"Just thinking of avoiding U.S. providers does not solve anything," says Lakatos, "the analysis is much more complex."
Working with cloud providers
So, what's a European cloud customer to do -- or, for that matter, a U.S. customer anxious about how their cloud provider might respond to a government request for data under the Patriot Act? Cloud and other technology service providers have a mixed record when it comes to keeping customer data out of government hands. "For the cloud service providers, their life may be easier if they give the government whatever it's asking for," Lakatos says.
First, figure out what your concerns are. Many European cloud customers that have come to Lakatos for advice are not especially worried about whether the U.S. government knows with whom they do business -- but their clients are. In that case, the solution is making clear to customers the risks are and what you and your cloud provider are doing to mitigate them. "A lot of it has to do with messaging," says Lakatos. "What promises and assurances can I give them?" Others may have legitimate concerns about information the government might obtain and how it could affect their business going forward. They must determine what specific information is valuable, how likely the government would seek it out for a terrorism investigation, and whether it's worth storing in the cloud. (Data kept in-house for those with a U.S. presence is still subject to Patriot Act discovery tools, but the feds will have to go through you, not the cloud provider, for access.)
Secondly, take some time to understand how the Patriot Act might play out with regard to data stored in the cloud. The legislation expanded certain discovery mechanisms already available to U.S. law enforcement. The two most likely to be used to access cloud-stored data are Foreign Intelligence Surveillance Act (FISA) Orders and National Security Letters, says Lakatos. Both forms of discovery may include gag orders, preventing the cloud provider from notifying its customers about the government request for data. (Lakatos provides a detailed analysis of the types of data the government is likely to seek via these mechanisms.)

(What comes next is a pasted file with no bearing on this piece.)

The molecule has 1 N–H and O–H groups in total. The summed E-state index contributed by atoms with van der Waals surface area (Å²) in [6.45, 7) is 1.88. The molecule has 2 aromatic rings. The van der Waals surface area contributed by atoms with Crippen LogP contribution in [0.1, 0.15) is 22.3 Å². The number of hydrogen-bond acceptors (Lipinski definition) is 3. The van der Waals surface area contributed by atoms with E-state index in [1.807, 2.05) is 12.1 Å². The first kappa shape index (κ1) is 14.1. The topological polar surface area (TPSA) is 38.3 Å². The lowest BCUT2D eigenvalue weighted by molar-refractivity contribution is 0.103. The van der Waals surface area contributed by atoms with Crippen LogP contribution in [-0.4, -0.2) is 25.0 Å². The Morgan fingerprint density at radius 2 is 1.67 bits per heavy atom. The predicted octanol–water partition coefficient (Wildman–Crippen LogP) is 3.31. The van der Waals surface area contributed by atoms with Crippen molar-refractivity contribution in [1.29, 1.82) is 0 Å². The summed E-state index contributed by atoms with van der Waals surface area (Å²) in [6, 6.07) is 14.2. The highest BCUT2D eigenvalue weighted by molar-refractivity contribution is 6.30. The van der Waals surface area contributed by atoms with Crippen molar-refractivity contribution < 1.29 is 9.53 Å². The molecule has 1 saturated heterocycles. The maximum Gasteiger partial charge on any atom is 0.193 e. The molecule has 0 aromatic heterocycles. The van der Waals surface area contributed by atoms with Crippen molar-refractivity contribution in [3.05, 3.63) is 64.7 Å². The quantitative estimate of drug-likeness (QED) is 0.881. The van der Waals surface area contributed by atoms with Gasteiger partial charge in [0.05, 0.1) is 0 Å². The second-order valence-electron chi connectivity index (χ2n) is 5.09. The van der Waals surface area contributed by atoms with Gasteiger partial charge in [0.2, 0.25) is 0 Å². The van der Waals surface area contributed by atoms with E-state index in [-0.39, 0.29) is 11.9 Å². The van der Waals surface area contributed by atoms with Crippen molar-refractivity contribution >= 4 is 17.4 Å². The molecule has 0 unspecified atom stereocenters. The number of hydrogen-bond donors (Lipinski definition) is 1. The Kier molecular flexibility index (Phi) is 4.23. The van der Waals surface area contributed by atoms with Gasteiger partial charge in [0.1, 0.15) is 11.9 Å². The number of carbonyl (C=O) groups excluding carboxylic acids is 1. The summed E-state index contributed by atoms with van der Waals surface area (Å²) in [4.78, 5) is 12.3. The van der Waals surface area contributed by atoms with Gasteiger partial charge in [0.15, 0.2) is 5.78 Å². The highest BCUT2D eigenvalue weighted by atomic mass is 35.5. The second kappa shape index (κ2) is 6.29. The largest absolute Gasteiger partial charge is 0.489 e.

Thirdly, customizing your cloud contract to include a clause covering how the cloud provider is required to respond to government requests for data is also important. Of course, we all know how reticent cloud providers are to adjust their boilerplate agreements, but it's worth a shot. "If you have the market power, you can reasonably ask that those terms be customized a bit so that they promise you that, to the extent that there's not a gag order, they will immediately make you aware of requests for your data, or that they assume some obligations on themselves to not voluntarily provide more that they have to," says Lakatos. "A lot of times when the government comes knocking on the door of the cloud service provider, there's some room to negotiate or push back and say, 'Look, you're asking for more than the law requires.' You have to decide what you want to ask them to do."
Finally, advises Lakatos, get real about the most likely legal risks to your cloud-stored data. "Customers ought to be as concerned with traditional methods the government uses to obtain data. You may be more likely to see a grand jury subpoena or search warrant -- that type of thing," Lakatos says. "Consumers of cloud services often get distracted from the fact that often a lot of these investigations may occur in their home country. Even if they successfully fence themselves off from the United States, their country may have a concern about terrorism, and they can't assume that [their own government] won't be fairly aggressive about getting your documents through their own means."
Stephanie Overby is regular contributor to CIO.com's IT Outsourcing section.
Read more about government in CIO's Government Drilldown.